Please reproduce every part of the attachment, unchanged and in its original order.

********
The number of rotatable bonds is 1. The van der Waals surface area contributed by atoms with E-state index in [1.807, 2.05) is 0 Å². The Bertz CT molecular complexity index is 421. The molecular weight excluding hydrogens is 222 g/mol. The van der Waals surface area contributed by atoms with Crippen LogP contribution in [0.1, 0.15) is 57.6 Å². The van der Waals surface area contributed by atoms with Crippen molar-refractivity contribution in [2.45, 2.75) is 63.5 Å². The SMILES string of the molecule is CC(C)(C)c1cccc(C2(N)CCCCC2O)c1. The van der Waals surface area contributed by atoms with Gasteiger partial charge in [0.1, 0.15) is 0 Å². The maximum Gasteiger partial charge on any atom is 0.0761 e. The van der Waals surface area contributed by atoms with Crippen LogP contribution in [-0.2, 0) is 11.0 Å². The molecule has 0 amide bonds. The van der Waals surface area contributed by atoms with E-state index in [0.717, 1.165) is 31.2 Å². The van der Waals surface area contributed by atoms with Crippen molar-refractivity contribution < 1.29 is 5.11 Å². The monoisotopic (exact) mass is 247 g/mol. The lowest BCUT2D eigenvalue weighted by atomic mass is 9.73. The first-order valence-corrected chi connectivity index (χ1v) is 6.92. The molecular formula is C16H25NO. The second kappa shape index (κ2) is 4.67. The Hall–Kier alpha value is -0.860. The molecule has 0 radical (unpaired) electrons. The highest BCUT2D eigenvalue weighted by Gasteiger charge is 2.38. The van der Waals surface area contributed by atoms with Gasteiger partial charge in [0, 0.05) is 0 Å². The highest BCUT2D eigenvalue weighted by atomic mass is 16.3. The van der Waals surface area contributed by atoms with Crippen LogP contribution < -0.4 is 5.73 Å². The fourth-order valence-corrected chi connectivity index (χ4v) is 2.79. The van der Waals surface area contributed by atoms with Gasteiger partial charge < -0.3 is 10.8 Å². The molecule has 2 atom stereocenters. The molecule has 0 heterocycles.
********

The number of rotatable bonds is 1. The van der Waals surface area contributed by atoms with E-state index in [1.807, 2.05) is 0 Å². The Bertz CT molecular complexity index is 421. The molecular weight excluding hydrogens is 222 g/mol. The van der Waals surface area contributed by atoms with Crippen LogP contribution in [0.1, 0.15) is 57.6 Å². The van der Waals surface area contributed by atoms with Crippen molar-refractivity contribution in [2.45, 2.75) is 63.5 Å². The SMILES string of the molecule is CC(C)(C)c1cccc(C2(N)CCCCC2O)c1. The van der Waals surface area contributed by atoms with Gasteiger partial charge in [0.1, 0.15) is 0 Å². The maximum Gasteiger partial charge on any atom is 0.0761 e. The van der Waals surface area contributed by atoms with Crippen LogP contribution in [-0.2, 0) is 11.0 Å². The molecule has 0 amide bonds. The van der Waals surface area contributed by atoms with E-state index in [0.717, 1.165) is 31.2 Å². The van der Waals surface area contributed by atoms with Crippen molar-refractivity contribution < 1.29 is 5.11 Å². The monoisotopic (exact) mass is 247 g/mol. The lowest BCUT2D eigenvalue weighted by atomic mass is 9.73. The first-order valence-corrected chi connectivity index (χ1v) is 6.92. The molecular formula is C16H25NO. The second kappa shape index (κ2) is 4.67. The Hall–Kier alpha value is -0.860. The molecule has 0 radical (unpaired) electrons. The highest BCUT2D eigenvalue weighted by Gasteiger charge is 2.38. The van der Waals surface area contributed by atoms with Gasteiger partial charge in [0, 0.05) is 0 Å². The highest BCUT2D eigenvalue weighted by atomic mass is 16.3. The van der Waals surface area contributed by atoms with Crippen LogP contribution < -0.4 is 5.73 Å². The fourth-order valence-corrected chi connectivity index (χ4v) is 2.79. The van der Waals surface area contributed by atoms with Gasteiger partial charge < -0.3 is 10.8 Å². The molecule has 2 atom stereocenters. The molecule has 0 heterocycles.